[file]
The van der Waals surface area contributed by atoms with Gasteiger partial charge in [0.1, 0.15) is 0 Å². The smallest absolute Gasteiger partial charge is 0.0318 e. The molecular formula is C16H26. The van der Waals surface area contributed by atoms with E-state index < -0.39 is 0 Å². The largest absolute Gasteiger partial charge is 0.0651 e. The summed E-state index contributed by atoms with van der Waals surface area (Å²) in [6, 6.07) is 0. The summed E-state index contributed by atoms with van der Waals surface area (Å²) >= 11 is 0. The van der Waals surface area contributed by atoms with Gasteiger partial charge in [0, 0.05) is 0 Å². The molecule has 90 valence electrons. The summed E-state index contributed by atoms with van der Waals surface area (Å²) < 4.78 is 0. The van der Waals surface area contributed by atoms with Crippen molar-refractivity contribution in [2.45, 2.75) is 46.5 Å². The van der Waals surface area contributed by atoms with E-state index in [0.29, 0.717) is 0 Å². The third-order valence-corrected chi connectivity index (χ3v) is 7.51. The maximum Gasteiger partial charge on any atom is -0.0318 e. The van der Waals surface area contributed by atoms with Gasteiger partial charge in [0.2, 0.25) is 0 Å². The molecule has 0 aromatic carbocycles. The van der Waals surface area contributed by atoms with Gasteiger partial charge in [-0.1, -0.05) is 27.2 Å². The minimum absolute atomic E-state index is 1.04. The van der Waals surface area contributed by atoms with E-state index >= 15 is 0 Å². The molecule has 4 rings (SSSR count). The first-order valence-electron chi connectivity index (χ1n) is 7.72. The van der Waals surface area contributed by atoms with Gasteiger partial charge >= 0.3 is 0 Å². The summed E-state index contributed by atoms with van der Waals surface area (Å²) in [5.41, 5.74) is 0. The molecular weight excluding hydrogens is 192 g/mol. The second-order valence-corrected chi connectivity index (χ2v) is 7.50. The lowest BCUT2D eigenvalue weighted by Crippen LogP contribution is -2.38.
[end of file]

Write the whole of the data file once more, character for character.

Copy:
The van der Waals surface area contributed by atoms with Gasteiger partial charge in [0.1, 0.15) is 0 Å². The smallest absolute Gasteiger partial charge is 0.0318 e. The molecular formula is C16H26. The van der Waals surface area contributed by atoms with E-state index < -0.39 is 0 Å². The largest absolute Gasteiger partial charge is 0.0651 e. The summed E-state index contributed by atoms with van der Waals surface area (Å²) in [6, 6.07) is 0. The summed E-state index contributed by atoms with van der Waals surface area (Å²) >= 11 is 0. The van der Waals surface area contributed by atoms with Gasteiger partial charge in [0, 0.05) is 0 Å². The molecule has 90 valence electrons. The summed E-state index contributed by atoms with van der Waals surface area (Å²) < 4.78 is 0. The van der Waals surface area contributed by atoms with Crippen molar-refractivity contribution in [2.45, 2.75) is 46.5 Å². The van der Waals surface area contributed by atoms with E-state index in [0.29, 0.717) is 0 Å². The third-order valence-corrected chi connectivity index (χ3v) is 7.51. The maximum Gasteiger partial charge on any atom is -0.0318 e. The van der Waals surface area contributed by atoms with Gasteiger partial charge in [0.2, 0.25) is 0 Å². The molecule has 0 aromatic carbocycles. The van der Waals surface area contributed by atoms with Gasteiger partial charge in [-0.1, -0.05) is 27.2 Å². The minimum absolute atomic E-state index is 1.04. The van der Waals surface area contributed by atoms with E-state index >= 15 is 0 Å². The molecule has 4 rings (SSSR count). The first-order valence-electron chi connectivity index (χ1n) is 7.72. The van der Waals surface area contributed by atoms with Gasteiger partial charge >= 0.3 is 0 Å². The summed E-state index contributed by atoms with van der Waals surface area (Å²) in [5.41, 5.74) is 0. The molecular weight excluding hydrogens is 192 g/mol. The second-order valence-corrected chi connectivity index (χ2v) is 7.50. The lowest BCUT2D eigenvalue weighted by Crippen LogP contribution is -2.38.